The flavor of basil isn’t the only reason you should be adding it to your diet – it’s a great natural remedy for many ailments.

  1. Increasing Skin and Hair Health:Due to holy basil’s antibacterial and anti-fungal properties, consuming it can help purify your blood and remove toxins, which helps prevent imperfections in the skin such as acne and pimples. Also, try combining crushed basil with a little bit of rose water or sandalwood paste and apply that to the face to reduce inflammation. As a hair treatment, you can add a basil paste to your hair oil to help keep your scalp cool, reduce itchiness, and even promote hair growth by improving circulation in your scalp.
  2. Reducing Stress:It seems like everyone is looking for a miracle stress reducer but the reality is, this is a compounding process. Every little thing you do to help stress, adds up, including introducing certain foods in to your diet. It’s extra nice when they actually taste good too! Holy basil contains compounds such as eugenol and caryophyllene which have long been used in essential oils to elevate both mood and spirit. So chew 10 to 12 holy basil leaves twice a day to reduce stress. You’ll need an on-going supply to keep this up, learn to preserve basil.
  3. Eliminating Kidney StonesBecause it is regarded as a tonic for the kidneys, basil is great for the organ’s overall health. Basil is also known to help induce stone expulsion from the urinary tract. To use basil for this purpose you should steep five to six basil leaves in boiling water for about 10 minutes. Then, serve as tea with one teaspoon of honey. Kidney stones are the worst, so every little bit helps to get on the other side of it.
  4. Relieving HeadachesTight muscles and tension are the leading cause of headaches. Because of its analgesic properties, basil is a natural muscle relaxant and is most effective when combined with lavender. In addition, basil’s antiemetic properties help reduce nausea and vomiting. Chew a few basil leaves the next time you have a headache for a natural remedy

So now you know basil is more than just a culinary herb. Don’t you think it’s time to start growing basil at your own at home? Thought so.

Basil Cocktail: “Mint” Julep

My absolute favorite cocktail of all-time has to be a Mint Julep. The muddling of the mint brings out a great aroma and flavor to the drink. And the bourbon serves as a great compliment. I suppose I became a fan on my first trip to New Orleans more than a decade ago. Every time I go back, I make sure to get my fill. It seems so few bars have fresh mint on-hand outside of NOLA, so when I want one, my best bet is to make my own.

From time to time, however, I’m on the look-out for new twists on classic cocktails so I thought there couldn’t be a better place to start than my favorite. Seeing how basil has become a new passion, this was a no-brainer.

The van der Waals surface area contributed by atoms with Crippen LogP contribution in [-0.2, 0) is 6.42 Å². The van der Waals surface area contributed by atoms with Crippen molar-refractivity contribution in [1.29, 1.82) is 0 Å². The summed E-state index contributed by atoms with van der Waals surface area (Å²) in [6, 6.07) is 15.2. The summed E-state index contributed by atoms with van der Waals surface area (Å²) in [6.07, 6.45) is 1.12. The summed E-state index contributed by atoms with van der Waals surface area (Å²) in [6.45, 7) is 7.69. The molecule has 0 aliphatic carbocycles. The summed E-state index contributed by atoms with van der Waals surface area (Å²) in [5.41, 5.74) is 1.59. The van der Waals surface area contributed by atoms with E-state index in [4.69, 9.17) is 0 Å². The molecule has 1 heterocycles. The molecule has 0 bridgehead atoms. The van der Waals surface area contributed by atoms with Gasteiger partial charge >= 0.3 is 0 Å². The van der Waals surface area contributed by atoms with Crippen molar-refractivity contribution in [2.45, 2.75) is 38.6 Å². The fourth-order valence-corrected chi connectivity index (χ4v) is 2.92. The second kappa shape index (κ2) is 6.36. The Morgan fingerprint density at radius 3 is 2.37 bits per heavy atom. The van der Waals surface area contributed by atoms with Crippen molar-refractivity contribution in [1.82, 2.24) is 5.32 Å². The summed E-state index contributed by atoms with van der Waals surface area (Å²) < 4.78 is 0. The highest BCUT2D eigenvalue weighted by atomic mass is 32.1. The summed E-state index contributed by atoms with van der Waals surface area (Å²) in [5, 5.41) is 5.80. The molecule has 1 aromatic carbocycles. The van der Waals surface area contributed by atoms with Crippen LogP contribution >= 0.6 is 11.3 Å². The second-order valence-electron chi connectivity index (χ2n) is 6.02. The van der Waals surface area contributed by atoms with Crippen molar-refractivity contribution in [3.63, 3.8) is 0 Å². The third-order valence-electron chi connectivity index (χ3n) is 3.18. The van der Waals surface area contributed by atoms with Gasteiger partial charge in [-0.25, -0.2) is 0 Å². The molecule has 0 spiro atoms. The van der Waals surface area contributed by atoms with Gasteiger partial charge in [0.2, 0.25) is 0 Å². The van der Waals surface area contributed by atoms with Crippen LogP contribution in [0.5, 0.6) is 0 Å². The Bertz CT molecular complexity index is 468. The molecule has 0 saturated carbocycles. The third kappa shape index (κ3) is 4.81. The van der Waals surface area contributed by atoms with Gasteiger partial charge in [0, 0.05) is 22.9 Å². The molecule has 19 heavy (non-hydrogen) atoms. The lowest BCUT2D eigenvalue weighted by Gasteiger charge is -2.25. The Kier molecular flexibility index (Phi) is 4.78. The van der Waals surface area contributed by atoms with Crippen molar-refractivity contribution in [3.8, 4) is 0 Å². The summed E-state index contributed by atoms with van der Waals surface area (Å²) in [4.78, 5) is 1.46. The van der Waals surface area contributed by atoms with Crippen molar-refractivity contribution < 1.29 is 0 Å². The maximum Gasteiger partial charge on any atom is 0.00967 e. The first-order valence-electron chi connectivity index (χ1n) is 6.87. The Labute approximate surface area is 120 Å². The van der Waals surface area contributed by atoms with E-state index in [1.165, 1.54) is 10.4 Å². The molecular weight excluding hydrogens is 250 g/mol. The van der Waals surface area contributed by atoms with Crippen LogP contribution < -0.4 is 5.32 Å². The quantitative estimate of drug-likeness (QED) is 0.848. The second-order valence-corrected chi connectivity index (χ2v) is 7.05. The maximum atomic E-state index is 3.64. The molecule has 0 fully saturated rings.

Don’t even think about using anything but a quality bourbon for this basil julep — or even a mint julep.

Fresh Basil Julep


  • 3 fresh basil leaves
  • 1 tablespoon basil simple syrup
  • Crushed ice
  • 1 oz of bourbon (you need a quality spirit here, so don’t you dare skimp)
  • 1 fresh basil sprig
  • powdered sugar (optional, though I don’t prefer)

Place the basil leaves and basil simple syrup in a tall glass. Gently press the leaves against the sides of the glass with the back of a spoon or muddler to release the flavor. Add crushed ice and pack tightly, pour bourbon over the ice and add a basil sprig for garnish. Easy!

If you aren’t up for making your own basil simple syrup, shame, shame! This is a website dedicated to growing your own basil so no excuses. However, if you don’t have enough on-hand to make your syrup recipe, you may find it in specialty grocers like Whole Foods or Central Market. And if you have a really great liquor store in your area (in my case Spec’s) you can probably find it there as well.

photo credit: POW! /  bradley j via photopin cc / Rina Pitucci (Tilling 67) via photopin cc

How to Preserve Basil

Basil is a very tender herb that can be used for many different things ranging from making pesto to utilizing it to make pickling vinegar. The rule of thumb is; if you pick your basil you should plan on using it the same day. If you have to keep it for a day or two put it in a vase of water or if you only have the de-stemmed leaves wrap them in a damp paper towel and put it in a plastic bag in the crisper of your refrigerator.


Placing freshly picked basil in some water can prolong it’s life for about a week.

So, what do you do if your basil plant grows so successfully that it produces more basil than you can use in a day or two. Don’t worry, you won’t be punished for having a successful plant because there are many different ways to preserve basil. You can keep it in the refrigerator; you can freeze it or store it. It is up to you and how you want to preserve your basil.

Two of my favorite ways to preserve any excess basil is to make basil ice cubes or basil butter. To make the basil ice cubes start by carefully washing your basil and letting it dry on a paper towel or in a salad spinner. Once dry carefully pick off the leaves of the basil. Chop the basil into fine pieces and place into the bottom of an ice cube tray. Then, simply pour extra virgin olive oil over the top and place in the freezer. Whenever you are in need of a blast of basil just pop out an ice cube and use it in whatever recipe that you are created.

In order to preserve your basil by making butter follow the steps above of washing and picking the leaves then take butter (I like mine on the strong basil side, so I use 4 teaspoons finely chopped basil for every ½ cup of butter) place in a mixer and whip until light and fluffy, add your basil, salt, pepper, and garlic if you like. Once all the ingredients are whipped together divide up the butter and place on wax or parchment paper and roll it up tightly. Put them in freezer bags and take them out as you need them.

Chop basil and place in ice tray and fill with olive oil to preserve it for up to a year.

photo credit: Eva the Weaver via photopincc
photo credit: Zach Bulick via photopincc
photo credit: jonpalmer